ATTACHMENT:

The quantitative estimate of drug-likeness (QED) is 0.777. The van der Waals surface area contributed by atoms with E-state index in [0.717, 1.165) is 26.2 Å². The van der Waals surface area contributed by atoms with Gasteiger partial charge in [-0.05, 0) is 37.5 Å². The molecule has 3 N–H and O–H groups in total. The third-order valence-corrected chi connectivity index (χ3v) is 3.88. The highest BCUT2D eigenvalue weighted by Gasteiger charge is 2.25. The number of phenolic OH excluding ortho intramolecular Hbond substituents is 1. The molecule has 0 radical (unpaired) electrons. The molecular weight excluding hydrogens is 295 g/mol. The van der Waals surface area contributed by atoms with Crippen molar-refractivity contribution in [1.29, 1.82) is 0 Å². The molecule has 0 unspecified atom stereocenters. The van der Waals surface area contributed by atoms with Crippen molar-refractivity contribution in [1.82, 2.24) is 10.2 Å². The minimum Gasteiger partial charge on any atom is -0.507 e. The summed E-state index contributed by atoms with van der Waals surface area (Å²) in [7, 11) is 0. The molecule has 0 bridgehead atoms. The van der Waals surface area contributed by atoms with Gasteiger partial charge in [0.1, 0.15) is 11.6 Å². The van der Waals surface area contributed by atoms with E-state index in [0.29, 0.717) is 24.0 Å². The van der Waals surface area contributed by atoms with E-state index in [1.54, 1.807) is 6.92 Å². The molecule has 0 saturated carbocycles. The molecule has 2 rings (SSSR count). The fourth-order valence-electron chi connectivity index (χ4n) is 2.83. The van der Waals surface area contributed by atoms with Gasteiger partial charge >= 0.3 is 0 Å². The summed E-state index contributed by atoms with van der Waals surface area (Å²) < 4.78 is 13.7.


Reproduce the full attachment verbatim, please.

The quantitative estimate of drug-likeness (QED) is 0.777. The van der Waals surface area contributed by atoms with E-state index in [0.717, 1.165) is 26.2 Å². The van der Waals surface area contributed by atoms with Gasteiger partial charge in [-0.05, 0) is 37.5 Å². The molecule has 3 N–H and O–H groups in total. The third-order valence-corrected chi connectivity index (χ3v) is 3.88. The highest BCUT2D eigenvalue weighted by Gasteiger charge is 2.25. The number of phenolic OH excluding ortho intramolecular Hbond substituents is 1. The molecule has 0 radical (unpaired) electrons. The molecular weight excluding hydrogens is 295 g/mol. The van der Waals surface area contributed by atoms with Crippen molar-refractivity contribution in [1.29, 1.82) is 0 Å². The molecule has 0 unspecified atom stereocenters. The van der Waals surface area contributed by atoms with Crippen molar-refractivity contribution in [1.82, 2.24) is 10.2 Å². The minimum Gasteiger partial charge on any atom is -0.507 e. The summed E-state index contributed by atoms with van der Waals surface area (Å²) in [7, 11) is 0. The molecule has 0 bridgehead atoms. The van der Waals surface area contributed by atoms with Gasteiger partial charge in [0.1, 0.15) is 11.6 Å². The van der Waals surface area contributed by atoms with E-state index in [0.29, 0.717) is 24.0 Å². The van der Waals surface area contributed by atoms with E-state index in [1.54, 1.807) is 6.92 Å². The molecule has 0 saturated carbocycles. The molecule has 2 rings (SSSR count). The fourth-order valence-electron chi connectivity index (χ4n) is 2.83. The van der Waals surface area contributed by atoms with Gasteiger partial charge >= 0.3 is 0 Å². The summed E-state index contributed by atoms with van der Waals surface area (Å²) < 4.78 is 13.7.